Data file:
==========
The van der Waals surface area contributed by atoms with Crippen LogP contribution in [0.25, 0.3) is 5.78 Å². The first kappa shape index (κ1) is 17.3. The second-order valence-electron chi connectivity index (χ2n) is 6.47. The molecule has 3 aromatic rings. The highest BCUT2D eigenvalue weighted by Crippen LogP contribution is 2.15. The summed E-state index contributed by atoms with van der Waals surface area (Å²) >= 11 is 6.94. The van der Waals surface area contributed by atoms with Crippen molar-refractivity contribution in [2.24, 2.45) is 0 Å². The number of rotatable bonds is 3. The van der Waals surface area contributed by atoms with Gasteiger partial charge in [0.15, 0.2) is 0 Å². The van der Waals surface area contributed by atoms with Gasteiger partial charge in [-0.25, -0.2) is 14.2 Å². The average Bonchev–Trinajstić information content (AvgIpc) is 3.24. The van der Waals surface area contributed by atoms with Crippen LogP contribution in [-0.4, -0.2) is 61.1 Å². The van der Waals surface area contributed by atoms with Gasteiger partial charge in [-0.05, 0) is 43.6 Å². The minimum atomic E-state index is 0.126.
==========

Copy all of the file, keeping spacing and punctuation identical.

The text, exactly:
The van der Waals surface area contributed by atoms with Crippen LogP contribution in [0.25, 0.3) is 5.78 Å². The first kappa shape index (κ1) is 17.3. The second-order valence-electron chi connectivity index (χ2n) is 6.47. The molecule has 3 aromatic rings. The highest BCUT2D eigenvalue weighted by Crippen LogP contribution is 2.15. The summed E-state index contributed by atoms with van der Waals surface area (Å²) >= 11 is 6.94. The van der Waals surface area contributed by atoms with Crippen molar-refractivity contribution in [2.24, 2.45) is 0 Å². The number of rotatable bonds is 3. The van der Waals surface area contributed by atoms with Gasteiger partial charge in [0.15, 0.2) is 0 Å². The van der Waals surface area contributed by atoms with Gasteiger partial charge in [-0.25, -0.2) is 14.2 Å². The average Bonchev–Trinajstić information content (AvgIpc) is 3.24. The van der Waals surface area contributed by atoms with Crippen LogP contribution in [-0.4, -0.2) is 61.1 Å². The van der Waals surface area contributed by atoms with Gasteiger partial charge in [-0.05, 0) is 43.6 Å². The minimum atomic E-state index is 0.126.